Friday, February 05, 2010
Asma, Stephen T. "Green Guilt." CHRONICLE REVIEW January 10, 2010.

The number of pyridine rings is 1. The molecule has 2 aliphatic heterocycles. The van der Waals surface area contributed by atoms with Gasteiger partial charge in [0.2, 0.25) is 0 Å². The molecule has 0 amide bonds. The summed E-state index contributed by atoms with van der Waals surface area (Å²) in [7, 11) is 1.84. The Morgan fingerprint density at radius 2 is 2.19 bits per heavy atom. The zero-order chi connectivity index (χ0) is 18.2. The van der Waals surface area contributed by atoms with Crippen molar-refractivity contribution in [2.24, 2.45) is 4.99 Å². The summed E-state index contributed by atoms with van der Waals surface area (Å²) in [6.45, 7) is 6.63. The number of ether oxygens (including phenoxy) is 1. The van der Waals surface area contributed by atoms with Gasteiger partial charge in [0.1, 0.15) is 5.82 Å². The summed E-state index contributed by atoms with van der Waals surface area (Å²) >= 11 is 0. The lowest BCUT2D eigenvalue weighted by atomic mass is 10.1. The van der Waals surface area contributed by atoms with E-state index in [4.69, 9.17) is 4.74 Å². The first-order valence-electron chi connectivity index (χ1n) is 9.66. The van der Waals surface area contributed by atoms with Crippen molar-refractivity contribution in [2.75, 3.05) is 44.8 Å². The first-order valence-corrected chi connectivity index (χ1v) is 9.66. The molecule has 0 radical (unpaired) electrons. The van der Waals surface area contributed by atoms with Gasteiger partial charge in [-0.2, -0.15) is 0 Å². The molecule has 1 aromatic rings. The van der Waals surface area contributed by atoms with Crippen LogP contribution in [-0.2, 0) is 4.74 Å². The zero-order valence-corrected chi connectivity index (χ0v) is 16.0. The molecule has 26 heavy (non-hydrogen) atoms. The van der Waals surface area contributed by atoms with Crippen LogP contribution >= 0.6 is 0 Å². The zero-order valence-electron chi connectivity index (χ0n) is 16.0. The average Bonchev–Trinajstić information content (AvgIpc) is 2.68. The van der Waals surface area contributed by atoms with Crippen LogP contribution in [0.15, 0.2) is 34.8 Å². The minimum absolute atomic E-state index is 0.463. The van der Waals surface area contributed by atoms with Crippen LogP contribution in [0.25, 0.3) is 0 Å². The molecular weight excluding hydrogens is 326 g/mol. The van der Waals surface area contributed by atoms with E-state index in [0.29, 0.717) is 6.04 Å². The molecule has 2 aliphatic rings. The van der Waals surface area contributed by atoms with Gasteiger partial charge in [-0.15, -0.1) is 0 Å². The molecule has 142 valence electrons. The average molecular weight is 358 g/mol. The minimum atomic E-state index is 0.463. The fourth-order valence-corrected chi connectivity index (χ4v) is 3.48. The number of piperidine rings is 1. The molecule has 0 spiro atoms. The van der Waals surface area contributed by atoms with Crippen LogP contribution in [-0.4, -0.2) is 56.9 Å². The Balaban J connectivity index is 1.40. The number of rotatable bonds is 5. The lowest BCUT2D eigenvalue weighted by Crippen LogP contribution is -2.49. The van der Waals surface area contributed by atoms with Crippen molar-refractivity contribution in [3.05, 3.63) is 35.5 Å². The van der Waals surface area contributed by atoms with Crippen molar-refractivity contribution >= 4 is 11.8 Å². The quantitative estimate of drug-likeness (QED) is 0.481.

Recently while I was brushing my teeth, my 6-year-old son scolded me for running the water too long. He severely reprimanded me, and at the end of his censure asked me, with real outrage, "Don't you love the earth?" And lately he has taken up the energy cause, scampering virtuously around the house turning off lights, even while I'm using them. He seems as stressed and anxious about the sins of environmentalism as I was about masturbation in the days of my Roman Catholic childhood. Not too long ago, at a party, a friend confessed in a group conversation that he didn't really recycle. It was as if his casual comment had sucked the air out of the room—I think the CD player even skipped. He suddenly became a pariah. A heretic had been detected among the orthodox flock. During the indignant tongue-lashing that followed, people's faces twisted with moral outrage. Many people who feel passionate about saving the planet justify their intense feelings by pointing to the seriousness of the problem and the high stakes involved. No doubt they are right about the seriousness. There are indeed environmental challenges, and steps must be taken to ameliorate them. But there is another way to understand the unique passion surrounding our need to go green. Friedrich Nietzsche was the first to notice that religious emotions, like guilt and indignation, are still with us, even if we're not religious. He claimed that we were living in a post-Christian world—the church no longer dominates political and economic life—but we, as a culture, are still dominated by Judeo-Christian values. And those values are not obvious—they are not the Ten Commandments or any particular doctrine, but a general moral outlook. . . . Read the rest here: http://chronicle.com/article/Green-Guilt/63447/.